Organizing Windows for Performance

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Test Setup

The three drive models I decided to focus on were a Western Digital 36400 (6.4GB) UDMA/33 drive, an IBM 75GXP (45GB) UDMA/100 drive and a Western Digital 21600 (1.6GB) PIO 4 drive, with the main focus on the first two. My assumption here, however poor it might be, is that most users today will have at least a UDMA/33 drive. However, just to provide an additional data point, I also included the older Western Digital 1.6GB PIO 4 drive. Since the drive size was so small, the only way I could effectively test with the same size swap file was to run with the IBM 75GXP on the second IDE channel and put the swap file there. As you will see, this configuration did not affect the base performance to any great degree.

All other components in the tests were identical:

  • AOpen AK73 Pro(A) w/KT133A chipset
  • Athlon 1.2GHz at 100MHz FSB
  • 512MB Crucial Technology PC133 SDRAM at CL3
  • Diamond Viper V770 Ultra (TNT2) w/ 32MB
  • 16-bit color at 1024×768 resolution
  • Windows 2000 Professional with default Windows 2000 drivers
  • BIOS set to ‘Turbo Defaults’.

Note that I could have set the BIOS parameters more aggressively, and could have run at 133MHz FSB, however my intent here is not to show what the optimal performance of the system might be with all components and settings tweaked. Instead, the intent here is to take a look at the differences in various IDE configurations. I did maximize the RAM, because I wanted to minimize the effects of the swap file on performance. With today’s memory prices, it is hard to imagine anyone limiting himself or herself with regards to memory.

The benchmarks I chose are the industry standard Winstone 2001 and Content Creation 2001, both from Ziff-Davis. While there are some concerns circulating about these benchmarks, I consider them to be the best overall benchmarks currently available for general PC performance testing. The reason for this is that they use real applications, the scores do include load time for a few of the applications, and they are primarily focused upon measuring the effect of those functions that cause users to wait. In other words, instead of including functions where the system is waiting for user input, the Winstone benchmarks are timing primarily those activities that typically cause a user to wait for the system. More about this can be found in the Benchmark Insider articles Hitting the Hot Spots and Idle Moments in Winstone99.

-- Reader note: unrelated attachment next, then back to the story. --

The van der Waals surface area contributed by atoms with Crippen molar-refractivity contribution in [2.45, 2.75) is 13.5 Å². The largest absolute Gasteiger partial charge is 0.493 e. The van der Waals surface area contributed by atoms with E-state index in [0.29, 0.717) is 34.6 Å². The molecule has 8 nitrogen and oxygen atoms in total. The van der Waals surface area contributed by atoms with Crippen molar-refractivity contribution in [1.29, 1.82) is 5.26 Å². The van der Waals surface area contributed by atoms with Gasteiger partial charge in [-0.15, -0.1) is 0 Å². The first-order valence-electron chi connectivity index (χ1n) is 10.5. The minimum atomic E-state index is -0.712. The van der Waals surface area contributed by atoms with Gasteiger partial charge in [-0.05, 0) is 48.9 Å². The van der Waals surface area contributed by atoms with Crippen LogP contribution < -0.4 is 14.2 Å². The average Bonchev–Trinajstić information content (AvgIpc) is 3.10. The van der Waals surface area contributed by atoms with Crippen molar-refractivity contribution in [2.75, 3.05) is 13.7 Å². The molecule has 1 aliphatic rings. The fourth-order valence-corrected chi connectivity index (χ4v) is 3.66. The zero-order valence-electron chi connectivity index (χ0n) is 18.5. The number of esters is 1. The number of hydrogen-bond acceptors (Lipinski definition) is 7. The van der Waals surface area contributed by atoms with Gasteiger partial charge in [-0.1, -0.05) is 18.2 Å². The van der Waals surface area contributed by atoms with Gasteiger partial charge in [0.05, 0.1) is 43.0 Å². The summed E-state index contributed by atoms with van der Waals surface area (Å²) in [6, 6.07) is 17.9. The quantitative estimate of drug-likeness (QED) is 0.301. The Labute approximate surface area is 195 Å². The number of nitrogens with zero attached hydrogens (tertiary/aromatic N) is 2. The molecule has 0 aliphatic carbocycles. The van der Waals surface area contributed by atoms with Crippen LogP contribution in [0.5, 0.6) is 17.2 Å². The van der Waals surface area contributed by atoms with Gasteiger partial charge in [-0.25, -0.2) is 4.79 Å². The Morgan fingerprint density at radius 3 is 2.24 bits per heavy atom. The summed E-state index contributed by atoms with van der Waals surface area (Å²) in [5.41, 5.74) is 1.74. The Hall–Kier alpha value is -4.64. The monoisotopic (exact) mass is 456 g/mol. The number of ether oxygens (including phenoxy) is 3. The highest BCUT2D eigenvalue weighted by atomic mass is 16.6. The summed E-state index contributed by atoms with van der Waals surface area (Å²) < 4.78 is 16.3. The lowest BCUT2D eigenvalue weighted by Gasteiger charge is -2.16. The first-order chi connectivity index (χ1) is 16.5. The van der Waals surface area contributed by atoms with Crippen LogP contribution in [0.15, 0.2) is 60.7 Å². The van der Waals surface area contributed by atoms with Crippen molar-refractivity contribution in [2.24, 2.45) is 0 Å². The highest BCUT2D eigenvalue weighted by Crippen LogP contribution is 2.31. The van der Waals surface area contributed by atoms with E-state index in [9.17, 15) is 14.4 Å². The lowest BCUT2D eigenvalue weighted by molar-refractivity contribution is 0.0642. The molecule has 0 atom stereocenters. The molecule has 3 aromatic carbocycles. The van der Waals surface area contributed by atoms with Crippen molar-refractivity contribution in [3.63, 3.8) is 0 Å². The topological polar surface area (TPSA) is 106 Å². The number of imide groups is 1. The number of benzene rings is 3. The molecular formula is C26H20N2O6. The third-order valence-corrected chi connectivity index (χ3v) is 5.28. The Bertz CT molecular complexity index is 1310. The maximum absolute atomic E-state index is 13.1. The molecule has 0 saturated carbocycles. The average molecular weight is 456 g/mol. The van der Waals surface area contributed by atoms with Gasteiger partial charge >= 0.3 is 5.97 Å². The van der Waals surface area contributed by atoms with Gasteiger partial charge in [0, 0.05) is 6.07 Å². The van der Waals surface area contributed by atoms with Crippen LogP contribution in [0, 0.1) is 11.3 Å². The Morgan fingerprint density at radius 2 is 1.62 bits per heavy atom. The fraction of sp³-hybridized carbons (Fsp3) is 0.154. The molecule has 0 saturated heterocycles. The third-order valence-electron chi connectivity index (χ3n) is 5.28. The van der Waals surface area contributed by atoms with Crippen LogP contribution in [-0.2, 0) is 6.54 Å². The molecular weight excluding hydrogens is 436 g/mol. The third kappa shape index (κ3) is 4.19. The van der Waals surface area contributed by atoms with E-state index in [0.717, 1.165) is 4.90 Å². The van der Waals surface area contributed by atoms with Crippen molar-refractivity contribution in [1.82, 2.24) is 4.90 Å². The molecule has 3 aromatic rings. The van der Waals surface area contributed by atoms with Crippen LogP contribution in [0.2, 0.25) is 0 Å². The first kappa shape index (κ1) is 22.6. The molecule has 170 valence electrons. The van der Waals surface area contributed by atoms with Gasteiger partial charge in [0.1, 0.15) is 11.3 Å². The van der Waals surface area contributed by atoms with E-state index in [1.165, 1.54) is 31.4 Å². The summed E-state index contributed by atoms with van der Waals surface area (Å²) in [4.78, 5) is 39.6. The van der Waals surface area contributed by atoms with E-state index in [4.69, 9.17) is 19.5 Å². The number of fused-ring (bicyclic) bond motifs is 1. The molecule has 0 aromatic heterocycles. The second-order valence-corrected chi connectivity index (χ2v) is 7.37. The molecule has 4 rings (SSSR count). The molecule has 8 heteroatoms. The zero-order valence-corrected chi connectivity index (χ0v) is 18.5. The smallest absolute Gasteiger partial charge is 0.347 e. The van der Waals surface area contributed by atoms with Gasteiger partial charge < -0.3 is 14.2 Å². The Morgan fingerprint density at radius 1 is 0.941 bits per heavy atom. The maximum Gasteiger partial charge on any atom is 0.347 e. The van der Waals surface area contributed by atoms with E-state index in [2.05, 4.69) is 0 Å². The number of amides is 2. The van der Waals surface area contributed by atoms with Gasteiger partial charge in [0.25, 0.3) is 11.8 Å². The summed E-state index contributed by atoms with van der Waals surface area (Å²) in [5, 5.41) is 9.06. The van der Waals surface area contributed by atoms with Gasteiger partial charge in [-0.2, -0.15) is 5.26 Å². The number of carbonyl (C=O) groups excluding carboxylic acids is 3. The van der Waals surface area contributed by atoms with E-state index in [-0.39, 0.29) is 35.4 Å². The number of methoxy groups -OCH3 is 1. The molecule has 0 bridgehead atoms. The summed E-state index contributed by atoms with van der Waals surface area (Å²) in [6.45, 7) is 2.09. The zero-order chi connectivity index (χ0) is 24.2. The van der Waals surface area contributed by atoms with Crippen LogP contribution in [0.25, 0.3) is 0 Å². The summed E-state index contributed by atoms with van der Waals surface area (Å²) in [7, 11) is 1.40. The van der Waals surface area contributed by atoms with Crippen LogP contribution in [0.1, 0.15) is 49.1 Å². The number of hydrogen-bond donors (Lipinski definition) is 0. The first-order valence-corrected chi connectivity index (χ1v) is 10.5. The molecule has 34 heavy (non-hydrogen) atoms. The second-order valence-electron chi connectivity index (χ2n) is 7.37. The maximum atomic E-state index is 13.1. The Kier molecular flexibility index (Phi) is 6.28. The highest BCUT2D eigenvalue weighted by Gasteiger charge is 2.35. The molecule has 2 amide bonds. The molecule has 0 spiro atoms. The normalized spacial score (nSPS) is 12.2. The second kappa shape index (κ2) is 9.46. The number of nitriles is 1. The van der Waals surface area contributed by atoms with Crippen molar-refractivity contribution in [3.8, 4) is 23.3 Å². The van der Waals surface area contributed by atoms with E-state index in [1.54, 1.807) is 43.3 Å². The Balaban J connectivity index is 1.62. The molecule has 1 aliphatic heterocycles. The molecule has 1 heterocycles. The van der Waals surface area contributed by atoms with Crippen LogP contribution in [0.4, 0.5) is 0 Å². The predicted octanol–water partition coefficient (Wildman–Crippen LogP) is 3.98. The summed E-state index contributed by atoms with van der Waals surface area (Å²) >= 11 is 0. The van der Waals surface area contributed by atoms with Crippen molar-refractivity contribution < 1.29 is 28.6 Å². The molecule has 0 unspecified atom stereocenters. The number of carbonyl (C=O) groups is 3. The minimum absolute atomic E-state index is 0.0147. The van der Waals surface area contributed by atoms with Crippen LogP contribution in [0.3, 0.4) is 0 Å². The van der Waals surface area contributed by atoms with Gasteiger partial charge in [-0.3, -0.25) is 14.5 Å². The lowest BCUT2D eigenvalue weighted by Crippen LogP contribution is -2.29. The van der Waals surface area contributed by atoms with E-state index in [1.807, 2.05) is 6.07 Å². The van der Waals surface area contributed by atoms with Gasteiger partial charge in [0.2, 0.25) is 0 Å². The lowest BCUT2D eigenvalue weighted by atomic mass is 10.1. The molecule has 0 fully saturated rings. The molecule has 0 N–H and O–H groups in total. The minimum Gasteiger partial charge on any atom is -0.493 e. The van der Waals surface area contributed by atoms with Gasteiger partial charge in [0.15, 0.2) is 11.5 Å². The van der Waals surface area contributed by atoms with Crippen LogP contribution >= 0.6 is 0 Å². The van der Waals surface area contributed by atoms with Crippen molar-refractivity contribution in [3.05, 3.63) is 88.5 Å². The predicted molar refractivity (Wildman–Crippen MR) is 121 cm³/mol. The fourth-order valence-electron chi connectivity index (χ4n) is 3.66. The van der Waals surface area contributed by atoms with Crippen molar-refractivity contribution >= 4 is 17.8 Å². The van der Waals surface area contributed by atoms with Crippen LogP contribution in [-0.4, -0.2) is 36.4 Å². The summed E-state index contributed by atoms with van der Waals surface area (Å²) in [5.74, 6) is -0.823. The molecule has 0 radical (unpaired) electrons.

The benchmarks were run 5 times each, with a disk defrag and reboot between each. Ziff-Davis recommends reporting the high score as the final number, as this supposedly gives the best performance scenario for the system. However, I feel that this is somewhat misleading and an average score is a better indicator of what most users will see. ZD also recommends throwing out the first run as a ‘training run’ because it usually is the lowest score, for some unknown reason. My results show that the training run is sometimes the lowest, sometimes the highest and sometimes in the middle – so I decided that throwing out the high and low scores and averaging the rest will provide the best ‘normal’ scenario. In the charts provided, I report only this average score, however the Table of Results at the end also includes the high and low scores that were omitted from the averages.

For purposes of this research, I identified four different ‘pieces’ of a Windows system: The OS, the swap file, the applications and the application data. The assumption I made was that the OS would always be installed on the primary master hard disk. To generate base scores, I ran benchmarks with a single drive and all files on that drive. I did do testing with different partitions in different places on the drive (inner tracks, outer tracks), but these benchmarks revealed absolutely no difference as long as all files were on the same drive. As a result, I have included only the scores for the single drive setup where all of the files reside on a single partition – just as most systems are shipped by default.

I then installed a second drive as either a primary slave (i.e., single IDE channel) or as a secondary master (or a two IDE channel setup) and ran benchmarks with various configurations of application (the benchmarks themselves), swap file and application data (the benchmark test data) on the drives. As it turned out, putting the applications on the second IDE drive resulted in almost no performance improvement whatsoever, most likely because these benchmarks are only slightly dependent upon application load time (only two of the six applications are loaded while the timer is active). Therefore, I focused only on the scenarios where the swap file and/or data files were moved to a second IDE device.

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